Did you know that the California Legislature named the coast redwood as California’s official state tree on April 3, 1937? In honor of our magnificent redwoods, we’ve created an infographic to show just some of the ways that redwoods support people and wildlife.
As I prepared to teach my first Redwoods and Climate Change lesson in the classroom, I was admittedly nervous. This class was composed entirely of English language learners. As the students shuffled into the classroom, took their seats and began reading the board, it was clear they were excited about the week’s lesson.
We all know that redwood forests are part of a larger ecosystem, the components of which can find themselves closely intertwined and interconnected. This system can often be referred to as a watershed, where all the land-borne water downward, starting at the tops of the hills and making its way to the ocean. Everything in a watershed is connected, from the redwood forests to the San Francisco Bay — and knowing your place within the watershed can be a powerful tool in protecting these natural areas.
On August 8, 1919, Save the Redwoods League founders Madison Grant and Stephen Mather spoke to a packed auditorium in the Northern California mill town of Eureka. They had driven up from San Francisco, where the League had just held its first Board meeting, and they called for local support of the League’s mission to protect the redwoods. To their great surprise, they received a wildly enthusiastic response. Why were hundreds of citizens of Humboldt County, the epicenter of redwood logging operations, so receptive to this message of conservation?
What I hoped to gain from the recent Cultural Relevancy and Inclusion in Outdoor Organizations convening was a sense of togetherness on a topic that very few outdoor organizations and foundations are addressing in action. It is a complicated topic to wrap one’s brain around in reaching an action plan, I get it, but what is at stake is a country that will be majority people of color in 20 years, and if people of color are not developing relationships with the land now, we certainly won’t care about saving the redwoods or protecting endangered species as we grow into a majority status.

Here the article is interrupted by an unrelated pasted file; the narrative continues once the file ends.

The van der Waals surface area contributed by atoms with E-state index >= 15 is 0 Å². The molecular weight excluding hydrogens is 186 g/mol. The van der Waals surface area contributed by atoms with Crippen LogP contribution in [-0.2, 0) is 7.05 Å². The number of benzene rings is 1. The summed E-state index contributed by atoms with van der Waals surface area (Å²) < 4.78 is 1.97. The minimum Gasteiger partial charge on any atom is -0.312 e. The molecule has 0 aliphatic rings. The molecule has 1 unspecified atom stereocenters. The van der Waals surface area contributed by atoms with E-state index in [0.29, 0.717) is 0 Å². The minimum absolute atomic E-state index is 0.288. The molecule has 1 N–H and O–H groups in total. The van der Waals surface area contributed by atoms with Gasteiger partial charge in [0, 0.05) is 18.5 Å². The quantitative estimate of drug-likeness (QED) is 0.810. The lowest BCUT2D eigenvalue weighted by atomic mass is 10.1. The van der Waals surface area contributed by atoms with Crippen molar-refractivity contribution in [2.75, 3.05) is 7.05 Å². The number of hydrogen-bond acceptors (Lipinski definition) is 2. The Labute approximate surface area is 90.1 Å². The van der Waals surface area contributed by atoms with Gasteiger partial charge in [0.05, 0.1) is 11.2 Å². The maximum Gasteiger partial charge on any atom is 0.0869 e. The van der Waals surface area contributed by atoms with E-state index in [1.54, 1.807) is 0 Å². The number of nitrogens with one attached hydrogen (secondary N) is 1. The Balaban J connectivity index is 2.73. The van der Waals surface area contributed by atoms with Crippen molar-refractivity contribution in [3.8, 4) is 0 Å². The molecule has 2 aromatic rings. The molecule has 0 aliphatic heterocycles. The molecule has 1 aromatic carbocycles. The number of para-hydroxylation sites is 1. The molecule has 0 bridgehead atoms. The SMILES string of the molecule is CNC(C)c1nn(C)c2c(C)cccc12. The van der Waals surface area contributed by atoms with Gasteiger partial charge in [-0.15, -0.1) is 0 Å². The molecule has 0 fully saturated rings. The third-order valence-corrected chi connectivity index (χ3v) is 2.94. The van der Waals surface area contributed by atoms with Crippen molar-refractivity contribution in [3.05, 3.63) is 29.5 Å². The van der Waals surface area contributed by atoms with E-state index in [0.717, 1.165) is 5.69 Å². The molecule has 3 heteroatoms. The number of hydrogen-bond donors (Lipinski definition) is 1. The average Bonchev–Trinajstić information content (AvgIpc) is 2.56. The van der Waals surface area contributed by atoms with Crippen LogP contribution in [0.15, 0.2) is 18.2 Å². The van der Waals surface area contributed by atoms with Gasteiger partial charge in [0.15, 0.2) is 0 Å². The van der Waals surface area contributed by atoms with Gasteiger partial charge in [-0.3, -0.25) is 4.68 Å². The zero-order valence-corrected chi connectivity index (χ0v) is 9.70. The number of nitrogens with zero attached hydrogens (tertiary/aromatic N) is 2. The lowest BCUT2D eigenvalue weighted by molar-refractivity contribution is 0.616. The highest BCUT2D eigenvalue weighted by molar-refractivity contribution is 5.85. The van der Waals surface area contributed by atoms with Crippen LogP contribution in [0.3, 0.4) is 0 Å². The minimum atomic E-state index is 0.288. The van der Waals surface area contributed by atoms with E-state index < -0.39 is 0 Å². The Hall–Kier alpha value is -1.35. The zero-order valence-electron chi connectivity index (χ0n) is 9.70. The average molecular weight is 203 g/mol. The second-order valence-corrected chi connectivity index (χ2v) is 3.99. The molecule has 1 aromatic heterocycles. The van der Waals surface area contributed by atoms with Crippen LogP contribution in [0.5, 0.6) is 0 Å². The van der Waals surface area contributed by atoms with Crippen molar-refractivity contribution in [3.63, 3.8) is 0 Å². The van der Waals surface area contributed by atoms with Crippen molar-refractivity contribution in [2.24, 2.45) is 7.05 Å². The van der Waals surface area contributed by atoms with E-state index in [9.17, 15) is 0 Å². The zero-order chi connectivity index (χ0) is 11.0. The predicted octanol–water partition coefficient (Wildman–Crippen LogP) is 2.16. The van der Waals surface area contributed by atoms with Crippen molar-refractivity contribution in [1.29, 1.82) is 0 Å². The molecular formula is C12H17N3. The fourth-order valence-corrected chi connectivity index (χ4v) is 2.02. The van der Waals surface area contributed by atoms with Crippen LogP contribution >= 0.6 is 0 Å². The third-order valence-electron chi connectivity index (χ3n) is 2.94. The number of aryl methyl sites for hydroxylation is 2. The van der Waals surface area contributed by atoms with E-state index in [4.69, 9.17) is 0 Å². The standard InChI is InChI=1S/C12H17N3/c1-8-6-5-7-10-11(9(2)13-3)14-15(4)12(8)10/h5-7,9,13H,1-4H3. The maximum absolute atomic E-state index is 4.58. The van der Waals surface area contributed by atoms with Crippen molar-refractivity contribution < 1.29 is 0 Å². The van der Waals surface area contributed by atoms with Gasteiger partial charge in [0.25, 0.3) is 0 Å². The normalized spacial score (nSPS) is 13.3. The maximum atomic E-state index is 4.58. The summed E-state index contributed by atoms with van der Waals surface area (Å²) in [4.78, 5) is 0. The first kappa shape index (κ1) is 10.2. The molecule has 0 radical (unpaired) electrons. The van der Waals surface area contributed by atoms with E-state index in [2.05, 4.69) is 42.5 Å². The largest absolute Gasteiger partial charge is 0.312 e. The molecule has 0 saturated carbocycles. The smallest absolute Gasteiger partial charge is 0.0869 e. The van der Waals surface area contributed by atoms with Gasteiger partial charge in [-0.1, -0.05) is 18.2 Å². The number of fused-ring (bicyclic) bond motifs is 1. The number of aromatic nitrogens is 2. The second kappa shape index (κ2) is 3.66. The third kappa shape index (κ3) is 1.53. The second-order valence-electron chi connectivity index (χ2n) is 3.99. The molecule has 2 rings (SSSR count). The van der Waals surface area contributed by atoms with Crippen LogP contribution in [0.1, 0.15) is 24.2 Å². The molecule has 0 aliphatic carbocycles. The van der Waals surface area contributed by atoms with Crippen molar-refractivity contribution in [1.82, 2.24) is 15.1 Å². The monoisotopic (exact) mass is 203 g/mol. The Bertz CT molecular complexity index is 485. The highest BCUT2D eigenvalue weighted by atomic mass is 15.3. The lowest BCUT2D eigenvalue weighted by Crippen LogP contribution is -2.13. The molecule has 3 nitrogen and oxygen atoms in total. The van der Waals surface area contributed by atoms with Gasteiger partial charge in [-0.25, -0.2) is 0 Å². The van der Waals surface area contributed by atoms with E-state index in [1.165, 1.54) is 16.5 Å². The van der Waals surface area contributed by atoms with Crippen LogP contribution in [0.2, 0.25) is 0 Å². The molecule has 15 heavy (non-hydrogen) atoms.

In the scenic redwoods country near Eureka, California, lies Headwaters Forest Reserve. You might remember Headwaters as the subject of a very contentious, very public, decade-long struggle in the 1990s to protect ancient redwoods from continued logging. When you walk among its massive, moss-draped giants, it’s easy to see why so many people fought so hard for their preservation.
In the depths of winter, an amazing emergence of emerald green ferns appear on cliffs, rocks, and forest tree trucks throughout the coast redwood forest. These delicate beauties are Polypodium glycyrrhiza, commonly known as licorice fern. The species name, glycyrrhiza, means sweet root in Greek and is aptly named because the fern’s rhizome tastes faintly of licorice.